Unimaginable Atrocities: Justice, Politics, and Rights at the War Crimes Tribunals

Paperback | February 28, 2014

byWilliam Schabas

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As international criminal courts and tribunals have proliferated and international criminal law is increasingly seen as a key tool for bringing the world's worst perpetrators to account, the controversies surrounding the international trials of war criminals have grown. War crimes tribunalshave to deal with accusations of victors' justice, bad prosecutorial policy and case management, and of jeopardizing fragile peace in post-conflict situations. In this exceptional book, one of the leading writers in the field of international criminal law explores these controversial issues in amanner that is accessible both to lawyers and to general readers.Professor William Schabas begins by considering the discipline of international criminal law, outlining the differing approaches to the description of international crimes and examining the frequent claims relating to the retroactive application of these crimes. The book then discusses therelationship between genocide and crimes against humanity, studying the fascination with what Schabas calls the 'genocide mystique'. International criminal tribunals have often been stigmatized as an exercise in victors' justice. This book traces how this critique developed and the difficulty itposes to the identification of situations for prosecution by the International Criminal Court. The claim that amnesty for international crimes is prohibited by international law is challenged, with a more nuanced approach to the relationship between justice and peace being proposed. Throughout thebook there is a strong historical perspective, with constant reference to the early experiments in international justice at Nuremberg and Tokyo. The work also analyses the growing pains of the International Criminal Court as it enters its second decade.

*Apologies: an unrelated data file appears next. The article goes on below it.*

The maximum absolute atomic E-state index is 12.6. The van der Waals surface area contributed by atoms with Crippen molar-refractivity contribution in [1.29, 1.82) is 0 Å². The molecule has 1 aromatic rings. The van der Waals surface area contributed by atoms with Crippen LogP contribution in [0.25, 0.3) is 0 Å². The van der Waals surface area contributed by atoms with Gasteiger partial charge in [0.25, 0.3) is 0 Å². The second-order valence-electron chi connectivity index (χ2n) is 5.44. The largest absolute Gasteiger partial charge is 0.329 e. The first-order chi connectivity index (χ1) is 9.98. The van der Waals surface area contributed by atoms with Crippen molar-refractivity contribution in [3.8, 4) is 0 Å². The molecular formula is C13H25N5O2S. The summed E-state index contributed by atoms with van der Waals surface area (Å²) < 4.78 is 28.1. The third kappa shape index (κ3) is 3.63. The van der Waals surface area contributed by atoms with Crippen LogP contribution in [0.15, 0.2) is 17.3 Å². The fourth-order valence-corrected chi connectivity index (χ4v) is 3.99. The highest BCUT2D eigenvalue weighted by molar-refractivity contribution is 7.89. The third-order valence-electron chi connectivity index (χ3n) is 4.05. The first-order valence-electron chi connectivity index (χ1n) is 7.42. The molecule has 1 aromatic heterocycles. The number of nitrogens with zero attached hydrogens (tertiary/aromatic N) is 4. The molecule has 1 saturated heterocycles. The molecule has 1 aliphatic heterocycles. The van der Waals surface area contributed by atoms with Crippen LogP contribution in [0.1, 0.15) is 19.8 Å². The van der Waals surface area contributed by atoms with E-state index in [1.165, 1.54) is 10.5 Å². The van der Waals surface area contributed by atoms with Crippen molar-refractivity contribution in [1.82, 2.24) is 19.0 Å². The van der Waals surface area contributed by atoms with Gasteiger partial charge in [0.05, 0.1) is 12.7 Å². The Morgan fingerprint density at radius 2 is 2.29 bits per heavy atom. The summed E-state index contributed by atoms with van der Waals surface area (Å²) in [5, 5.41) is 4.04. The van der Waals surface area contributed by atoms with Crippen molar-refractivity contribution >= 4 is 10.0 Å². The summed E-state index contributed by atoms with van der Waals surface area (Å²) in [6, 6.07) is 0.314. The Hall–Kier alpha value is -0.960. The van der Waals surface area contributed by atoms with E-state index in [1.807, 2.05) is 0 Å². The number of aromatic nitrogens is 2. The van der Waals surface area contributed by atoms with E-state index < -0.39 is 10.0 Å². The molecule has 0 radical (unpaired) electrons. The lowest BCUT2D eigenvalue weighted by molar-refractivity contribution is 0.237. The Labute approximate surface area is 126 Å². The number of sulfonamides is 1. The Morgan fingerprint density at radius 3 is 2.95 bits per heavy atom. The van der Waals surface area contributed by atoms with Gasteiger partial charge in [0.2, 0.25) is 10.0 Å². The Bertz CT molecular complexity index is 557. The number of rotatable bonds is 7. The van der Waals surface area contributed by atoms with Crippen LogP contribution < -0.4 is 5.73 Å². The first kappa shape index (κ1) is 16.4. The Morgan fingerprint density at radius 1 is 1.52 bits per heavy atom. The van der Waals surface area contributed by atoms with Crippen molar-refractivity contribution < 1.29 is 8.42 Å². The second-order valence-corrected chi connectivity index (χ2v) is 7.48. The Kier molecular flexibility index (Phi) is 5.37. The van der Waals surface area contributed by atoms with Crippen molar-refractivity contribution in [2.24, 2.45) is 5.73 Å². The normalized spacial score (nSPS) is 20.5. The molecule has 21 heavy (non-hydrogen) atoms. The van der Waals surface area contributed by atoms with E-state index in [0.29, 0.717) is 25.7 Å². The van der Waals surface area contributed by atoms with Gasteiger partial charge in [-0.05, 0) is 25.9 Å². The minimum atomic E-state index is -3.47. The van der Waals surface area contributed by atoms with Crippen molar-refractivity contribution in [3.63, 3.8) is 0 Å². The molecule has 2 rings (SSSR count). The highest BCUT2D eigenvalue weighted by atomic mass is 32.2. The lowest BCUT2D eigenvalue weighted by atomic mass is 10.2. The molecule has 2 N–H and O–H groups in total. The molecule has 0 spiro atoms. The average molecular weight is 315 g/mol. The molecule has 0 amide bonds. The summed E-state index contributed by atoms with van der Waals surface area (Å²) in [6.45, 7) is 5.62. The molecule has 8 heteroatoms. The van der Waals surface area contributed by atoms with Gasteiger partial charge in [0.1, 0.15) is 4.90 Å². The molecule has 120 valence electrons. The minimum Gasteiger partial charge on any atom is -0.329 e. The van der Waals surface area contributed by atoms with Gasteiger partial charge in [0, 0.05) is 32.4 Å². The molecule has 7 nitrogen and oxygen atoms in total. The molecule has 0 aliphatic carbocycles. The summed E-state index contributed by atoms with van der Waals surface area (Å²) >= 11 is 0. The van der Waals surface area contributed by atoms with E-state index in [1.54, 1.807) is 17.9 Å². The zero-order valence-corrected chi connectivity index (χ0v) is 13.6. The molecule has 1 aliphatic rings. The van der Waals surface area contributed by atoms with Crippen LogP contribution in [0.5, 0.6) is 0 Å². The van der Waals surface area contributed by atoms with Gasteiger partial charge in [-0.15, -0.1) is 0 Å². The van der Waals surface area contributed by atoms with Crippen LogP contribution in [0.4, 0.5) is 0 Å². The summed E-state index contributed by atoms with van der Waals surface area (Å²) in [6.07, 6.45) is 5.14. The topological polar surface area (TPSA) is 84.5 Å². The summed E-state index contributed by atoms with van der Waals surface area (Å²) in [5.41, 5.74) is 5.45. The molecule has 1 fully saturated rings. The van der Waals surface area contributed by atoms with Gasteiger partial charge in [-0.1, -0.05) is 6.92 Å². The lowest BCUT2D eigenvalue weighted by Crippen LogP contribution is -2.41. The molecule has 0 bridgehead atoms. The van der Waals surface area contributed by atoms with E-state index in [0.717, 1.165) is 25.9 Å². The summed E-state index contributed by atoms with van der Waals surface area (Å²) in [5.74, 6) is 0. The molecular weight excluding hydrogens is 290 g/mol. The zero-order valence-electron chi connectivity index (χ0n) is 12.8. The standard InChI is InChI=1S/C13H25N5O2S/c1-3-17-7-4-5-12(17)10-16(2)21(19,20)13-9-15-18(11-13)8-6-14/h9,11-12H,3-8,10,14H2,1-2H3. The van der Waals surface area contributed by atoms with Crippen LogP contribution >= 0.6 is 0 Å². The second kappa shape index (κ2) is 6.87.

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As international criminal courts and tribunals have proliferated and international criminal law is increasingly seen as a key tool for bringing the world's worst perpetrators to account, the controversies surrounding the international trials of war criminals have grown. War crimes tribunalshave to deal with accusations of victors' just...

Professor William A. Schabas is professor of international law at Middlesex University in London. He also has appointments at the National University of Ireland Galway, where he is professor of human rights law, at the Chinese Academy of Social Sciences, in Beijing, as honorary professor, Kellogg College of the University of Oxford, w...

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Format:PaperbackDimensions:240 pages, 9.21 × 6.14 × 0.68 inPublished:February 28, 2014Publisher:Oxford University PressLanguage:English

The following ISBNs are associated with this title:

ISBN - 10:0198712952

ISBN - 13:9780198712954

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Table of Contents

Introduction1. 'Unimaginable Atrocities': Identifying International Crimes2. Nullum Crimen Sine Lege3. Victors' Justice? Selecting Targets for Prosecution4. The Genocide Mystique5. Mens Rea, Actus Reus, and the Role of the State6. History, International Justice, and the Right to Truth7. No Peace Without Justice? The Amnesty Quandary8. Crimes Against Peace

Editorial Reviews

`Insightfully explain[s] the conceptual foundations and prospective paths for an international criminal judiciary. Schabas' book reveals once more that international criminal law is shaped by a complex relationship of policy and law, which unfortunately can only partly prevent war crimes whileinfluencing how humanity confronts unimaginable atrocities.'Martin Wahlisch, ASIL Cables